That’s a pretty amazing book on your shelf (or app on your phone)! No wonder the Psalmist described God’s Word as sweet like the honeycomb and more precious than gemstones. You know how he came to value the Word like that? The same way you and I will come to see God’s Word as precious; and that is NOT by leaving one’s Bible on the shelf!

So why not resolve to read the Bible in 2019? I think there are two big obstacles many Christians face when approaching the Bible. First, the Bible is a big book and it can be hard to know where to begin. And second, where do you keep reading in the Bible – what do you read next – say, when you finish one book of the Bible? Those two obstacles are exactly why a Bible reading plan can be so helpful. The reader can simply follow along each day, reading the assigned readings. It is a fantastic habit to form!

The plan I favor is called the 5 Day Reading Plan. I like this one because it 1) works through the Bible chronologically, 2) has daily readings in the New and Old Testaments, and 3) is only 5 days a week. I can use the other two days to read other passages in the Bible or catch up if I missed a day during the week. For me, it is the easiest plan to stick with all year long.

As the New Year approaches and you’re thinking about the adjustments you want to make in your life in 2019, consider resolving to read the Bible. If you have never read the Bible cover to cover, you will find this a hugely rewarding endeavor. But even if you have read it many times, the Word is precious beyond measure. I’ve never heard anyone say, “I sure wish I didn’t spend all that time reading the Bible last year.” 🙂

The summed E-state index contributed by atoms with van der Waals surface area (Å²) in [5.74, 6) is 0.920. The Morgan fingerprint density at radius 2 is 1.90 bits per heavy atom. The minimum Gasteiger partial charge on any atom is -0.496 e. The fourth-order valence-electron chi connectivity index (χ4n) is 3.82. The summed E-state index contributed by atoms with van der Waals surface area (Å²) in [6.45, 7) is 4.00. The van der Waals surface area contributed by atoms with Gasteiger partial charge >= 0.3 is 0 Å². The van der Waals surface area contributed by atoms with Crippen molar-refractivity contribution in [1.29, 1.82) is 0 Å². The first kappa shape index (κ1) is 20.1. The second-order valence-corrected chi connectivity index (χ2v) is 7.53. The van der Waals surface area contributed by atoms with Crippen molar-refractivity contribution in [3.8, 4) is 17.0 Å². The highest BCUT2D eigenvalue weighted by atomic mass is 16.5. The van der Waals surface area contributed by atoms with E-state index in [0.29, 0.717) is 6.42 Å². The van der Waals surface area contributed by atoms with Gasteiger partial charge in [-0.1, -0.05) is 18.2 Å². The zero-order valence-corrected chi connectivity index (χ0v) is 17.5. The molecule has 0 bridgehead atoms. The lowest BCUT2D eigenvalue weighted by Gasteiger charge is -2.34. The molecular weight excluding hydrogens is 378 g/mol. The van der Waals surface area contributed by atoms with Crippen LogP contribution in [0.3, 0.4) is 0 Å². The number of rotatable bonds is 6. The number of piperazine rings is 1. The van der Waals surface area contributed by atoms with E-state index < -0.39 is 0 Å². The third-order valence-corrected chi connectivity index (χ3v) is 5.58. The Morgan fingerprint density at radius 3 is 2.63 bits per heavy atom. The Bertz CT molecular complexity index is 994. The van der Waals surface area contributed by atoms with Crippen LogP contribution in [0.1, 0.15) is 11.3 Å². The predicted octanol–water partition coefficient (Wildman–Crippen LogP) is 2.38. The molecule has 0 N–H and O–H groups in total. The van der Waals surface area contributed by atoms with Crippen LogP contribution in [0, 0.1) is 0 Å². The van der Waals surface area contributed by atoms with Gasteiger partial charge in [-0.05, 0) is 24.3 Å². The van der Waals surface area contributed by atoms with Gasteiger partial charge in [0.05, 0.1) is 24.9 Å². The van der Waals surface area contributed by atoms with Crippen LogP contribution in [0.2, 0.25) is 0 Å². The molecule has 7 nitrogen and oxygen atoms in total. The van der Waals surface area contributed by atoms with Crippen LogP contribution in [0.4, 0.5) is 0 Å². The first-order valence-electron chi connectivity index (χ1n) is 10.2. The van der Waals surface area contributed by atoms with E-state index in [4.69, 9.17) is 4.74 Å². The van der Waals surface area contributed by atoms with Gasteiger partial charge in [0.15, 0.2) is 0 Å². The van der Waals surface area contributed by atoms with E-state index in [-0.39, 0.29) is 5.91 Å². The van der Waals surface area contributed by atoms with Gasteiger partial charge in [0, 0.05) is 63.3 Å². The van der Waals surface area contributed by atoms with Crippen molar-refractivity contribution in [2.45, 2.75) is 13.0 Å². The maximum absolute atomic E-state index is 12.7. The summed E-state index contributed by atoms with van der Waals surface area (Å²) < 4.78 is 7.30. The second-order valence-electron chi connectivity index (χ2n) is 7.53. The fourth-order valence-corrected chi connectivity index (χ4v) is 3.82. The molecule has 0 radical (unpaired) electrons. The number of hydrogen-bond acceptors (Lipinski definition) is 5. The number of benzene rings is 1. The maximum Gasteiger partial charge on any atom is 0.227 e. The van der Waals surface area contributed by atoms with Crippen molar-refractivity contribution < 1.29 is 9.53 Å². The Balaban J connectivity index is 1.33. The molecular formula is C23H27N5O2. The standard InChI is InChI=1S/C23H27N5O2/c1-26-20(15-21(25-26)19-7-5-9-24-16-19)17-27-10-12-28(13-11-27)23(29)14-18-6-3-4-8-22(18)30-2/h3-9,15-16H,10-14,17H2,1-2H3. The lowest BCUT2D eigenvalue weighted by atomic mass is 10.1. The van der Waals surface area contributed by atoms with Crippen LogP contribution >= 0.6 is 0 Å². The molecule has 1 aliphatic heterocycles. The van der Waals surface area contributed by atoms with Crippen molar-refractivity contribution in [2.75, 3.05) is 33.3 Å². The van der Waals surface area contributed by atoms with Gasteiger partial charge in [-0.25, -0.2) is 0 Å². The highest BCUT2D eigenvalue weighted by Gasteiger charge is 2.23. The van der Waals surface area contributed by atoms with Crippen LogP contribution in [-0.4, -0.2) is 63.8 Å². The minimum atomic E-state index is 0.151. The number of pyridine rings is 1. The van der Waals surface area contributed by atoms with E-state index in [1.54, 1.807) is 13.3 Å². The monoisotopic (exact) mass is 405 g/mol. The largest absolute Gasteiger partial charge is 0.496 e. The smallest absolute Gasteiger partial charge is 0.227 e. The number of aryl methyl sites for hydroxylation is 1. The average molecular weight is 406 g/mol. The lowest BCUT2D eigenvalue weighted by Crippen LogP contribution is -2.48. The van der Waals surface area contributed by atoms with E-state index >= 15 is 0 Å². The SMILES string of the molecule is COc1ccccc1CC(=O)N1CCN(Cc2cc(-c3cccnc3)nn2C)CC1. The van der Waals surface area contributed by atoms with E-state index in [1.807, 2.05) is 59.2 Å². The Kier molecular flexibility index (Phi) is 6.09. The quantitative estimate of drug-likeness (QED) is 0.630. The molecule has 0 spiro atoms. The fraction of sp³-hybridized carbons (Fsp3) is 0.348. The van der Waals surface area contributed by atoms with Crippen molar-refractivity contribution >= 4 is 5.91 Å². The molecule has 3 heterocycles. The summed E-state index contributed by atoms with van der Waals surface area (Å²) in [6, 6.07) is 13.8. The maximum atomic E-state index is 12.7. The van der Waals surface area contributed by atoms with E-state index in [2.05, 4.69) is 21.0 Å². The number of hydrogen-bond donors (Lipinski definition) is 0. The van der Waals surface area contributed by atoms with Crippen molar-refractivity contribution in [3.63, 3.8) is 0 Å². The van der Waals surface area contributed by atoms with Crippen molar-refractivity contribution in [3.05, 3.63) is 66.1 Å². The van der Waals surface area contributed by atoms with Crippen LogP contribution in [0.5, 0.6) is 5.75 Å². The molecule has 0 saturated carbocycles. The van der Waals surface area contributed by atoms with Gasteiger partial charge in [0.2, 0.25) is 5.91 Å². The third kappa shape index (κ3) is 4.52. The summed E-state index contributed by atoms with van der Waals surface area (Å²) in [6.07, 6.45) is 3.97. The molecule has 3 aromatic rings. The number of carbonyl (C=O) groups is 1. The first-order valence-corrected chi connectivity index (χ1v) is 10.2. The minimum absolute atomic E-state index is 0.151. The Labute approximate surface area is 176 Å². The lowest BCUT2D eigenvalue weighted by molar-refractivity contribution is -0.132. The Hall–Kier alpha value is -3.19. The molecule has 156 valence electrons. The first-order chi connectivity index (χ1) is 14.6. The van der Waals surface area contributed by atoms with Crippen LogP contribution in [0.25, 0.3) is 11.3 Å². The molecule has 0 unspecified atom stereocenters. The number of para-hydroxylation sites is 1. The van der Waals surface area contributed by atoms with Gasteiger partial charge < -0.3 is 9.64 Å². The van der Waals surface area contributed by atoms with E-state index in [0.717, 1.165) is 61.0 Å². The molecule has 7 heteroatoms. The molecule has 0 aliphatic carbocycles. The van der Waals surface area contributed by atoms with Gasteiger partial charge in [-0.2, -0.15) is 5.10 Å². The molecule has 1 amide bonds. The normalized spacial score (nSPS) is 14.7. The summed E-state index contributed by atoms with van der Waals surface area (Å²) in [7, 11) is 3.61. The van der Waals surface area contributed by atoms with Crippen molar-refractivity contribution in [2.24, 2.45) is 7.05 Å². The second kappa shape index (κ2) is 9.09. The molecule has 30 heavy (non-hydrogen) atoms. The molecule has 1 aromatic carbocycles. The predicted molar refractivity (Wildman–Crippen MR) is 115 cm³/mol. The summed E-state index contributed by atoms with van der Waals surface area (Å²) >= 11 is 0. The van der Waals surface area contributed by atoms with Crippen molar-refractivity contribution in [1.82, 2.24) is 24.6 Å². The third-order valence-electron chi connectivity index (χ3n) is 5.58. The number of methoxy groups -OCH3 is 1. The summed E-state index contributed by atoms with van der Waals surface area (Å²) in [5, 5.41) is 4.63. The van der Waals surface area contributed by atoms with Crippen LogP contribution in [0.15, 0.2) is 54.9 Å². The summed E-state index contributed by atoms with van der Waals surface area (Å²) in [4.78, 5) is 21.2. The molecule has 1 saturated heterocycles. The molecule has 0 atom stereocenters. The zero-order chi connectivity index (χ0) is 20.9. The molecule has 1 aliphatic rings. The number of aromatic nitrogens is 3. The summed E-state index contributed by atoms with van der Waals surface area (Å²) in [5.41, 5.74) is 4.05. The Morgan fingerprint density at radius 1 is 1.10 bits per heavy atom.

Download the plan here: https://www.bibleclassmaterial.com/FiveBibleReadingSchedule2019.pdf

 

Spirit of Truth Bible Conference

Spirit of Truth Bible Conference

Announcements

What: A Bible conference, hosted by Ridgeview, focusing on the person and work of the Holy Spirit.

Why: To educate, edify, equip and motivate God’s people by focusing on the Work of God’s Spirit, as we can see his Work in God’s Word.

When: March 22-24, 2019 (Friday & Saturday 6-8PM, Sunday 9-10AM and 10:30-11:45, followed by a fellowship meal). Child-care will be provided for all events.

Who: Open to the public.

Where: Ridgeview Bible Church, 919 E 10th Street, Chadron NE, 69337

During each gathering, we will enjoy corporate worship, prayer, biblically-saturated and inspiring teaching, and rich Christian fellowship. Mark your calendars, and plan to be a part of this special time of learning and growing.

Christ’s Kids Teacher Training

Christ’s Kids Teacher Training

Announcements Christ's Kids